As we said in Rethink’s forecast earlier this year – floating wind is on the verge of takeoff, with as much as 19 GW to be installed globally by 2030. Currently however, it’s stuck in a Catch 22-style conundrum: The industry needs to become cost competitive before it takes off, but also needs to develop its supply chain in order to do so. While some players may wait around for subsidies, which may or may not materialize, looking to the cost-saving experts in the onshore tower manufacturing sector could provide an ideal route to slash the costs of floating platforms early on.
At WindEurope’s Offshore 2019 conference last week, it was clear that the industry is incredibly excited by the prospect of floating wind, with some expecting it to account for as much as half of offshore wind installations by 2050. The IEA has claimed that theoretical capacity lies in a region where the technology alone could supply the whole world with electricity 11-times over. While this is about as blue-sky as you can get in terms of optimism, the reduced environmental and societal impacts of floating wind, as well as potential for costs to fall below that of fixed-offshore wind, means that floating wind will almost certainly be an integral part of a renewable-based energy mix.
Today the levelized cost of energy of floating wind is around $126 per MWh – nearly double some fixed-turbine projects. While we have estimated that costs will fall to competitive levels by the end of the 2020s, supply chain development will be essential. Production costs, including the turbine tower, are three times greater in Principle Power’s WindFloat than for a traditional monopile turbine, with cost of manufacture a large contributor towards this.
The primary difference in manufacturing requirements is due to the floating structure itself, which is often made of steel. While the steel components of offshore wind turbines are often among the most expensive – the tower alone contributing to around 26.3% of Capex cost according to IRENA – in terms of price per kilogram, components in the offshore wind sector are among the most cost effective across the world’s steel-based industries.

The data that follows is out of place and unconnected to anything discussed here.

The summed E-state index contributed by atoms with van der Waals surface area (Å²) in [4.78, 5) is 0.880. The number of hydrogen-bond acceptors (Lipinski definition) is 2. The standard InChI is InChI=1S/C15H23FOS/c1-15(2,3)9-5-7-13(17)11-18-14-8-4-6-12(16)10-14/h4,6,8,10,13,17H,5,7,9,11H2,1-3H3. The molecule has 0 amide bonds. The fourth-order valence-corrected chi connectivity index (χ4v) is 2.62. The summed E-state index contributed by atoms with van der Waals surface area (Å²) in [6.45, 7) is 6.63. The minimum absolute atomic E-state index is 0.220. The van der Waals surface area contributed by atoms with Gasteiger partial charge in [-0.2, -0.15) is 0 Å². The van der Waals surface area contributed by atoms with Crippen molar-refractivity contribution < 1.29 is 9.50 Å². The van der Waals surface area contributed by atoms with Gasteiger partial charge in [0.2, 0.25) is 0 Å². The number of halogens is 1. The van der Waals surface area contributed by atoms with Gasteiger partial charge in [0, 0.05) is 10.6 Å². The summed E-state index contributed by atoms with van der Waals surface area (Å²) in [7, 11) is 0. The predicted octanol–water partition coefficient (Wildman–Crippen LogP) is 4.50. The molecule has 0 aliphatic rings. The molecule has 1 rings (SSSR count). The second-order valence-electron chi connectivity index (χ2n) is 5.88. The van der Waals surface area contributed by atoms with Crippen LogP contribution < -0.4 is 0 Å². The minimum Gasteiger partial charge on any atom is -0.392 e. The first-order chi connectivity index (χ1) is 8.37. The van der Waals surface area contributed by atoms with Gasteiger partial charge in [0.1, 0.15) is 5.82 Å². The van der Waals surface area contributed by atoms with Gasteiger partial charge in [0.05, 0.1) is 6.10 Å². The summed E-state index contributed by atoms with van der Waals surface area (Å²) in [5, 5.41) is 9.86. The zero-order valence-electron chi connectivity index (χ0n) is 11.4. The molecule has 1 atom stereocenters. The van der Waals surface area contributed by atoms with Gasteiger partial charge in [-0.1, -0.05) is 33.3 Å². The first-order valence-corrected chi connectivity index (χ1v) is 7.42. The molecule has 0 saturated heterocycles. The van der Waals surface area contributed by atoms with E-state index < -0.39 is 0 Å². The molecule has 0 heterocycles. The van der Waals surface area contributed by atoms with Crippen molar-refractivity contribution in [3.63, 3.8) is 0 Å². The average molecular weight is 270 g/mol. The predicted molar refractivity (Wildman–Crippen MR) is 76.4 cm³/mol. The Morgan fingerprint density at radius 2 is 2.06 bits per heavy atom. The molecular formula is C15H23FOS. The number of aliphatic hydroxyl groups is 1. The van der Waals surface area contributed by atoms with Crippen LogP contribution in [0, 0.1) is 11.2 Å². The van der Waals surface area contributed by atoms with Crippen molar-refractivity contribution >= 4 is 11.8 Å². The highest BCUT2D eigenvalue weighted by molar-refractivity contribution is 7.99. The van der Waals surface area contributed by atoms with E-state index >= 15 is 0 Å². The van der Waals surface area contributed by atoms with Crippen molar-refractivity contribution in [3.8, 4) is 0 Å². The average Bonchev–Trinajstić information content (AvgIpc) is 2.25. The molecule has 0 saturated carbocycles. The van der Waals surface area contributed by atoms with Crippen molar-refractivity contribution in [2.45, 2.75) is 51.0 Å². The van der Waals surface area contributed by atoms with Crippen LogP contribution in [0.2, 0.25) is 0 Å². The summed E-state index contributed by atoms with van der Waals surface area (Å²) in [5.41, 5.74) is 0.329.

While the supply chain for offshore wind is stretched as it is, incorporating floating structures into the operation of tower-makers could provide a great route of providing the economies of scale for floating wind, without going down the avenue of creating an entirely separate supply chain. As onshore wind power is also far more wide-spread than offshore, agnostic tower manufacturers will have greater production capacity and are also unlikely to have the same issues with meeting local content requirements, which many in the industry are worried about providing a bottleneck to the growth of offshore wind as a whole.
Most towers, as well as floating wind components, are made of rolled steel of thickness up to 80mm, with parts of varying diameter used in tapered tubular structures. It is worth considering that the volatility of the price of these components is largely dependent on the global price of steel, which has not been wholly predictable. While prices are currently fairly steady, costs plummeted by over 50% between 2012 and 2016, before bouncing back to historic highs in some parts of the world in October last year. However, with increased competition with other lightweight materials, as well as the increased distribution of manufacturers, several analysts predict that the costs of steel components in wind turbines may fall by as much as 15% to 20% by 2030. In this period however, the steel industry will also have decarbonization to worry about, and reductions of this magnitude may be slightly over optimistic.
Fortunately for the offshore wind industry, countries with the largest floating wind ambitions, for the most part, already have reasonably well-established supply chains and steel industries, with France and Japan among those looking to dive into floating wind. Countries like the UK, China and Denmark may also see this as an export opportunity, with large-scale manufacturing facilities already dedicated to offshore wind technology.